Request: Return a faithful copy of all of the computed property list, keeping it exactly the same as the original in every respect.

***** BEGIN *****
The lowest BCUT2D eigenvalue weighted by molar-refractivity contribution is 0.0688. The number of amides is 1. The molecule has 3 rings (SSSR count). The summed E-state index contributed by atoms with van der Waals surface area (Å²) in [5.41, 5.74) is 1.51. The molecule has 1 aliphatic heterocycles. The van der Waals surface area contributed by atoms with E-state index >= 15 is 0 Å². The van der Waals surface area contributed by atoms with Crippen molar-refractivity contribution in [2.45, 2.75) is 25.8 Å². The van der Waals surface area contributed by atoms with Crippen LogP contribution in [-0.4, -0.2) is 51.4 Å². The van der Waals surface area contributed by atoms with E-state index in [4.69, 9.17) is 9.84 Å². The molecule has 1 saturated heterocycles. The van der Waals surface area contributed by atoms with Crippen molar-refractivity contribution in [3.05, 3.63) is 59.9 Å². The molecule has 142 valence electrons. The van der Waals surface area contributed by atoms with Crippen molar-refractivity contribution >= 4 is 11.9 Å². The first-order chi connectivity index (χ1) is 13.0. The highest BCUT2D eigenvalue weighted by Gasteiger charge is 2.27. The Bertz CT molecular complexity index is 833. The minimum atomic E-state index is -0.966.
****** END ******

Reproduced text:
The lowest BCUT2D eigenvalue weighted by molar-refractivity contribution is 0.0688. The number of amides is 1. The molecule has 3 rings (SSSR count). The summed E-state index contributed by atoms with van der Waals surface area (Å²) in [5.41, 5.74) is 1.51. The molecule has 1 aliphatic heterocycles. The van der Waals surface area contributed by atoms with E-state index >= 15 is 0 Å². The van der Waals surface area contributed by atoms with Crippen molar-refractivity contribution in [2.45, 2.75) is 25.8 Å². The van der Waals surface area contributed by atoms with Crippen LogP contribution in [-0.4, -0.2) is 51.4 Å². The van der Waals surface area contributed by atoms with E-state index in [4.69, 9.17) is 9.84 Å². The molecule has 1 saturated heterocycles. The van der Waals surface area contributed by atoms with Crippen molar-refractivity contribution in [3.05, 3.63) is 59.9 Å². The molecule has 142 valence electrons. The van der Waals surface area contributed by atoms with Crippen molar-refractivity contribution >= 4 is 11.9 Å². The first-order chi connectivity index (χ1) is 13.0. The highest BCUT2D eigenvalue weighted by Gasteiger charge is 2.27. The Bertz CT molecular complexity index is 833. The minimum atomic E-state index is -0.966.